AMANPOUR: Yes, Brexit.

(CROSSTALK)

STANLEY JOHNSON: Of course it's a leap in the dark. A leap in the dark might be a big leap backwards in the dark. Again, I don't want to do

project fear. That's not what I'm on about. I would prefer to look forward, if you don't mind, Christiane.

May I call you Christiane?

AMANPOUR: Please.

STANLEY JOHNSON: I would be so thrilled to do that.

Just looking ahead, I look at all these things, I look at population, I look at climate change, I look at global warming, I look at biodiversity,

the loss of biodiversity and I say to myself, these are issues which really have to be treated on a multinational, multilateral basis. And it would be

very, very sad --

[14:10:00]

STANLEY JOHNSON: -- to lose that opportunity.

I'm not blaming Boris. Don't get me wrong, I'm not blaming Boris. As I say, he took a view and I respect that view. And, in the end, people will

decide.

AMANPOUR: If you were a betting man -- and you've seen the polls already; a slim majority of British people want to stay in the E.U. -- what do you

think will happen June 23rd?

STANLEY JOHNSON: I am fairly convinced that we will stay in the E.U. on June 23rd.

I'm sorry that the pound is dipping --

(CROSSTALK)

AMANPOUR: I was going to say, on Boris' declaration, the pound dipped to a seven-year low.

STANLEY JOHNSON: I've just seen a film called "The Big Short" --

AMANPOUR: Yes, indeed.

STANLEY JOHNSON: -- as I just wonder --

AMANPOUR: -- all our pockets --

STANLEY JOHNSON: -- silly, silly joke. Silly joke.

No, I think that -- I think -- I think that the vote on June 23rd will be OK.

AMANPOUR: Did Boris tell you how he had discussed his decision with the prime minister?

STANLEY JOHNSON: No, of course not, of course not, heaven's sake. I mean, you know, families are families, we talk about trivial matters, that's what

families do. That's what keeps them together.

AMANPOUR: You are going to be talking about serious matters for the next four months.

STANLEY JOHNSON: Only over the airwaves, I think.

AMANPOUR: All right, Mr. Johnson, thank you very much indeed for joining us.

STANLEY JOHNSON: A real pleasure. I really enjoyed it.

(END VIDEOTAPE)

AMANPOUR: So a house divided over one of the most serious existential debates ever to face this nation.

After a break, the international perspective with the United States' former Homeland Security chief Janet Napolitano.

In or out?

Which will make Britain and the rest of Europe more secure?

Find out after this.

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AMANPOUR: Welcome back to the program.

Now if the U.K. votes to leave the E.U., it will have a much harder time fighting terror. That is a warning from the E.U.'s law enforcement agency,

Europol.

When it comes to keeping a country safe, no one understands the challenge better than President Obama's former U.S. Homeland Security chief, Janet

Napolitano, who served during major shifts in immigration policy and also the Boston Marathon bombing.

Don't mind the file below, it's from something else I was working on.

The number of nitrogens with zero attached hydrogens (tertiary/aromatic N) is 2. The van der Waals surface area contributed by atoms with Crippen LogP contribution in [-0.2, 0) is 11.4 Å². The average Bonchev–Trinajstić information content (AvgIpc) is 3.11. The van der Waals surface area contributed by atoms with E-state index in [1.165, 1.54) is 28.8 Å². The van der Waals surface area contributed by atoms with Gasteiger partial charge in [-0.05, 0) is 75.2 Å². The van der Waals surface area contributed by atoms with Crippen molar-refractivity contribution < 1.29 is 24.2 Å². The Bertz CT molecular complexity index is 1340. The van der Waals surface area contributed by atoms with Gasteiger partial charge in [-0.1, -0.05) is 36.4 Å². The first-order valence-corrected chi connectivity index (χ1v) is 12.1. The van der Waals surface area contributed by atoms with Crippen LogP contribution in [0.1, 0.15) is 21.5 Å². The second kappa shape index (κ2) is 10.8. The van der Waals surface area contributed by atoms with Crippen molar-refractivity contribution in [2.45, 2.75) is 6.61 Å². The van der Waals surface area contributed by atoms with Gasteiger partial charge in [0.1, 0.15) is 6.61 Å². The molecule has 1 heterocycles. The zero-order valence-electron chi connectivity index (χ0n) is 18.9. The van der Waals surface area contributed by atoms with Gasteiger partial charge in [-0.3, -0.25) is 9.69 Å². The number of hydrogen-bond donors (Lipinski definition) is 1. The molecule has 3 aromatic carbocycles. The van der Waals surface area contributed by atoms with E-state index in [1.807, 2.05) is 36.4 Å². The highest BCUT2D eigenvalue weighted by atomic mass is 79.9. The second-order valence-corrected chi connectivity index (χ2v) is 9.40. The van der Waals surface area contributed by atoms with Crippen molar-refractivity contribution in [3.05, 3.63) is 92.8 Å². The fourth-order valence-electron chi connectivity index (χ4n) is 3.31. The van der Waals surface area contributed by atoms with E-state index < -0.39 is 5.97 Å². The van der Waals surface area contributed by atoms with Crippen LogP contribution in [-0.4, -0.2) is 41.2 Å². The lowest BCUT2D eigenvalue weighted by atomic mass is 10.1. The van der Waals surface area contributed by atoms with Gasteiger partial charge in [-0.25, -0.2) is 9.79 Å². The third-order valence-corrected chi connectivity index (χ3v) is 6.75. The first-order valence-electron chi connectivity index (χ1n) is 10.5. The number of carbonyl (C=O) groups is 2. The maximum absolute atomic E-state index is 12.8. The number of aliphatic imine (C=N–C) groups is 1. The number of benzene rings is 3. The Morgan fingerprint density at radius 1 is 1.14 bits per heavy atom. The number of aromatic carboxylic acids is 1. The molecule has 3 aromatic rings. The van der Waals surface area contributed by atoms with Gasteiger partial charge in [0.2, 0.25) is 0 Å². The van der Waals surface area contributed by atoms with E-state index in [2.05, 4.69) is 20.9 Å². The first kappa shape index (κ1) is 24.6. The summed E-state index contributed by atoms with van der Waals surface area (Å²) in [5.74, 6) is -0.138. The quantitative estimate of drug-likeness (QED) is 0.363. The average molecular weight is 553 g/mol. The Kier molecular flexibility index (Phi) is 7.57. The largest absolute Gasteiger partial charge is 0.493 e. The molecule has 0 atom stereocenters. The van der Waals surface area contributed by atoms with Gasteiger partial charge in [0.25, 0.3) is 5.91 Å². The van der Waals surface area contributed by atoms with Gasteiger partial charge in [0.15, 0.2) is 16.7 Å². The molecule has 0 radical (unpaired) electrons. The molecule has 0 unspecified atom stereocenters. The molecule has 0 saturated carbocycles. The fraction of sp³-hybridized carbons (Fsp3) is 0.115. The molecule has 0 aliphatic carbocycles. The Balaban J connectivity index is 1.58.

(BEGIN VIDEOTAPE)

AMANPOUR: Former Secretary Napolitano, welcome to the program.

NAPOLITANO: Thank you.

AMANPOUR: Right now, let's just start with the whole E.U. debate here.

What is your view in terms of security, in terms of keeping this country safe, which is on everybody's minds, what are the pros and cons in your

view of staying in or getting out of the E.U.?

NAPOLITANO: Well, I think -- and I don't want to get involved in Brexit, per se; I'm from the United States, after all and that's for people here to

decide.

But for security, one of the key things you have to have is effective information sharing data about passengers, for example, in international

air travel; who's coming in, who's coming out.

And so whatever system is derived, you really have to focus on how do you best protect people in an era where people are moving around all the time?

And it starts with good, effective information sharing.

AMANPOUR: Let's flip back to the United States because there's a massive border issue there. The Republican candidate, certainly the leading

candidate, Donald Trump, has made a border and keeping people out and the sort of, some might say, the demonization of the foreigner and the wall key

to his campaign.

[14:15:00]

AMANPOUR: From your perspective again, is that what is going to keep America safe?

NAPOLITANO: Listen, my perspective is informed by growing up in a border state, New Mexico; being governor of a border state, Arizona; now living in

another border state, California. I know that border about as well as anybody.

And what I would say is, a wall is not going to protect the border the way it's being advertised.

I was famous as a governor for saying, "You show me a 10-foot wall, I'll show you a 12-foot ladder."

That's the way walls work. And so what you really need to have is an effective immigration policy and an effective security policy.

AMANPOUR: There is a broken immigration system in the United States.